STROMAE: No, it’s my first time! There is such a big concentration of music here. Technology as well, I didn’t know! It’s a really interesting and inspiring event.

SM: And I heard you’re also doing Coachella this year, is that right?

STROMAE: It will be my first time there too, but Coachella has an international aura more than South by Southwest. South by Southwest feels like it’s more for the professionals. Coachella is more for the mainstream, if I can define it like this. They’re both a lot of pressure to perform at, though.

SM: Yeah, but you’ve been doing great here. I’ve seen you all over Instagram too. You have been one of the hottest performers at South by Southwest.

STROMAE: Thank you! It’s been great here. I also have a North America tour coming up. I’m going to spend one month touring the west coast and in September I’ll be in the east coast, with a show at Madison Square Garden.

SM: Oh yeah, that’s a huge show.

STROMAE: It’s difficult to realize, to imagine. It’s too far away. It’s not the time to think about it yet.

SM: You must be very excited for that though. That’s a huge deal. I heard you’re also launching a clothing line in the United States. Can you tell me a bit about that?

STROMAE: It’s the second collection. It’s a small capsule collection that we released a year ago in April 2014. We released the second collection in December. It was just available in Europe, though, but as of the 24th of March it will be available all around the world. I’m happy to announce it because we had some demand in the United States, from Russia, from everywhere. I couldn’t get it everywhere then and I was sad about it, but I can now. So, I’m really happy. Everyone can buy it now. The new capsule collection will release in June, I hope. I don’t know exactly when yet.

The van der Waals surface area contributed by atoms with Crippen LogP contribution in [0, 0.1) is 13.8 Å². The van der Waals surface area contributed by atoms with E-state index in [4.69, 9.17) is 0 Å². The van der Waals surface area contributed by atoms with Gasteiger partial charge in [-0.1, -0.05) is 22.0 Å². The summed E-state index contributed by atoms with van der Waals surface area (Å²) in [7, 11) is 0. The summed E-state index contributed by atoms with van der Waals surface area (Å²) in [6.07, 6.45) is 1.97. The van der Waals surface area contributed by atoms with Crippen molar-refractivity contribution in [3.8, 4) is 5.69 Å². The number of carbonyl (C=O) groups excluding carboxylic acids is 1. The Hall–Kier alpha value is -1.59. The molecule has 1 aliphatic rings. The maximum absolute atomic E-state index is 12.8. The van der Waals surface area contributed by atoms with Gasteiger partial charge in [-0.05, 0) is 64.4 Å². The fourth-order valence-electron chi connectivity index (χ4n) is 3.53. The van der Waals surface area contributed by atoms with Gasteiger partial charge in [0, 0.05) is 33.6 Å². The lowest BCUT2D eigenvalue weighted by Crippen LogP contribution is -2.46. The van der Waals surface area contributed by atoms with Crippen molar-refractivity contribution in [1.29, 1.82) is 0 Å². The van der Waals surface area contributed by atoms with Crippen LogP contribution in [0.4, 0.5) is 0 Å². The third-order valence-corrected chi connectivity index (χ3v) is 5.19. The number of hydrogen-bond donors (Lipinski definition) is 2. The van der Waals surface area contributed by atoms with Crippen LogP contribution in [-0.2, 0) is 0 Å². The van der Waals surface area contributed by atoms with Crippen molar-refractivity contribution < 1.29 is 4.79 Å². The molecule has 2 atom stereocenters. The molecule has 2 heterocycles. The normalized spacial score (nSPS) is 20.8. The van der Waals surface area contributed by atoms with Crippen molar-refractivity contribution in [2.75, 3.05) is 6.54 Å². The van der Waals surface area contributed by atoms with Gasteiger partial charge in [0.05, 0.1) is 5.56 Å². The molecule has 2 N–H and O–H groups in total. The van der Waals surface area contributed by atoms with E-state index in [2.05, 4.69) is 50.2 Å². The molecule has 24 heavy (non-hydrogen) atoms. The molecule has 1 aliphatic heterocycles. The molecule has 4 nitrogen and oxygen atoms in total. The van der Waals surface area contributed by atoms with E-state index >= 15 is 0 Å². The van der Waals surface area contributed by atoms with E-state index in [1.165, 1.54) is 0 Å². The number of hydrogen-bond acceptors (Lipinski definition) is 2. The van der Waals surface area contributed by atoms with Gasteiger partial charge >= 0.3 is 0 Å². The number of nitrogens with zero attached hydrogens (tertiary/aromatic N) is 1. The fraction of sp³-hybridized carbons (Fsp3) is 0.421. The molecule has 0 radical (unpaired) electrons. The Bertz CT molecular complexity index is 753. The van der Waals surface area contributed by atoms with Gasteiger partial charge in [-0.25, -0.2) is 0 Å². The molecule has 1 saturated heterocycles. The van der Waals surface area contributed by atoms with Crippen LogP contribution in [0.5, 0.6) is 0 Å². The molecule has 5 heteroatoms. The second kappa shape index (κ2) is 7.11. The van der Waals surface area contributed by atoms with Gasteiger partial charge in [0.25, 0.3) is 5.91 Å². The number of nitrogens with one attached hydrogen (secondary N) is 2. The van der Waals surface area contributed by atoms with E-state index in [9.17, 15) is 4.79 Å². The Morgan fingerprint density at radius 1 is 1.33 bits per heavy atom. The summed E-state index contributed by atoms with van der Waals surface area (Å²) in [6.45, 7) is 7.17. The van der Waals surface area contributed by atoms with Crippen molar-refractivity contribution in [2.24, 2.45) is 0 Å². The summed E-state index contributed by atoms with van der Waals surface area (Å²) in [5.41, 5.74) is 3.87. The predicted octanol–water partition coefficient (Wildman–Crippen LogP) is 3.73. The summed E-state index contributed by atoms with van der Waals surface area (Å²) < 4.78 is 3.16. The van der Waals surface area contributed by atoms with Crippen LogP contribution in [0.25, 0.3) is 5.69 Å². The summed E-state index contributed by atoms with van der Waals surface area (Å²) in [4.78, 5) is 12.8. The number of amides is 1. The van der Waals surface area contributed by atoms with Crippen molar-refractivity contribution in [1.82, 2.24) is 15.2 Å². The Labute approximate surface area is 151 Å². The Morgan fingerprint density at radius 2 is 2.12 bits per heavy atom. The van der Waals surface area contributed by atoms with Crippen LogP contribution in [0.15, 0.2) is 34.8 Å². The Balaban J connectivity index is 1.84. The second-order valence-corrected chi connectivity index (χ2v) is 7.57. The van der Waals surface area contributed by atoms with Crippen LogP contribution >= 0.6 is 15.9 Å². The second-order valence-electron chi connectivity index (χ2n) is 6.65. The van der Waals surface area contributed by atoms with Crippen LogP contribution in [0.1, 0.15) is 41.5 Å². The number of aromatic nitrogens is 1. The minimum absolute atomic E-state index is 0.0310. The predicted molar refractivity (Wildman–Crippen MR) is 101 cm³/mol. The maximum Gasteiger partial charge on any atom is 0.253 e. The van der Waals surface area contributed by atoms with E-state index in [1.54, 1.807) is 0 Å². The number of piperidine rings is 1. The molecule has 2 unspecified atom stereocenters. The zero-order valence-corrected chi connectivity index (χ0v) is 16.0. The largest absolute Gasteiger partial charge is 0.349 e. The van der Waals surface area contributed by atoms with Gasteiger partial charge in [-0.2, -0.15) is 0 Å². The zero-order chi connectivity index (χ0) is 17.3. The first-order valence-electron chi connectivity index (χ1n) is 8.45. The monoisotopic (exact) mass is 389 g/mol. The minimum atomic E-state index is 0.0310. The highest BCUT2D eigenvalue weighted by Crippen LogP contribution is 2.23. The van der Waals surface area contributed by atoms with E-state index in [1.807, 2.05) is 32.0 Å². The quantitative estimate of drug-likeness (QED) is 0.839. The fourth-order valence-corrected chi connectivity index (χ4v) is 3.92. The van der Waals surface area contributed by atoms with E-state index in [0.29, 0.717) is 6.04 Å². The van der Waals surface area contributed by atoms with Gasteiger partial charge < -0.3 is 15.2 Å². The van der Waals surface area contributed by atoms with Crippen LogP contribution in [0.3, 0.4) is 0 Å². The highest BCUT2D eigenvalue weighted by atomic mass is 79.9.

SM: Do you find it difficult to balance building that brand and also expanding the reach of your music?

STROMAE: Yes, a bit, especially because in the beginning they were one in the same. We were creating clothes just for me, for the performances, for the music videos like Papaoutai and Tous le memes. After that we just decided to make the clothing available to people who liked it and sell it. It’s not my merchandise; it’s really a clothing line. It’s important for us to do something that we’re convinced by and really involved in. Coralie Barbier is the fashion designer, I’m just the A&R. That’s not my job. Don’t try to do something you know you cannot do.

 

 

 

SM: Are you wearing the clothes right now?

STROMAE: Yes. I’m wearing the cardigan, polo and socks from the new collection. For the next release I’m hoping we can do some shorts of the same material. We still try to stay unisex.